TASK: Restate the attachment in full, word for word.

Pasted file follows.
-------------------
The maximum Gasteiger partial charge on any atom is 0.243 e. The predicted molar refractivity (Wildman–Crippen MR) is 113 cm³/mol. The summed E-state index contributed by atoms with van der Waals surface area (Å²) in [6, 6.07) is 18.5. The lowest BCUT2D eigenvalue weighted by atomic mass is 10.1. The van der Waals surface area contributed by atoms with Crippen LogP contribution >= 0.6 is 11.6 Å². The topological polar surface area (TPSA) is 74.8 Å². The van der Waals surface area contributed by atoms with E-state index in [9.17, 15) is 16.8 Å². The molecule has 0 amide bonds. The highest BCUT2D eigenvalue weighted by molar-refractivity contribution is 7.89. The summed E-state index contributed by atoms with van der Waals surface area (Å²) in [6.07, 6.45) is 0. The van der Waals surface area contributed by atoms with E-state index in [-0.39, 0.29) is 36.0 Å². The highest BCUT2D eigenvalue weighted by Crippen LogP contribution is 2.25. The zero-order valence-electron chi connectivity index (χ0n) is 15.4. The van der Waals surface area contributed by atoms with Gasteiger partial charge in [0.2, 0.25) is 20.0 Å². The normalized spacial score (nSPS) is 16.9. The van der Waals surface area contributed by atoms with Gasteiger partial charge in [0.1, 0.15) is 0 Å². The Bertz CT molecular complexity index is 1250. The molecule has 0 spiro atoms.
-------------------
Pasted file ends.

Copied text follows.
The maximum Gasteiger partial charge on any atom is 0.243 e. The predicted molar refractivity (Wildman–Crippen MR) is 113 cm³/mol. The summed E-state index contributed by atoms with van der Waals surface area (Å²) in [6, 6.07) is 18.5. The lowest BCUT2D eigenvalue weighted by atomic mass is 10.1. The van der Waals surface area contributed by atoms with Crippen LogP contribution >= 0.6 is 11.6 Å². The topological polar surface area (TPSA) is 74.8 Å². The van der Waals surface area contributed by atoms with E-state index in [9.17, 15) is 16.8 Å². The molecule has 0 amide bonds. The highest BCUT2D eigenvalue weighted by molar-refractivity contribution is 7.89. The summed E-state index contributed by atoms with van der Waals surface area (Å²) in [6.07, 6.45) is 0. The van der Waals surface area contributed by atoms with E-state index in [-0.39, 0.29) is 36.0 Å². The highest BCUT2D eigenvalue weighted by Crippen LogP contribution is 2.25. The zero-order valence-electron chi connectivity index (χ0n) is 15.4. The van der Waals surface area contributed by atoms with Gasteiger partial charge in [0.2, 0.25) is 20.0 Å². The normalized spacial score (nSPS) is 16.9. The van der Waals surface area contributed by atoms with Gasteiger partial charge in [0.1, 0.15) is 0 Å². The Bertz CT molecular complexity index is 1250. The molecule has 0 spiro atoms.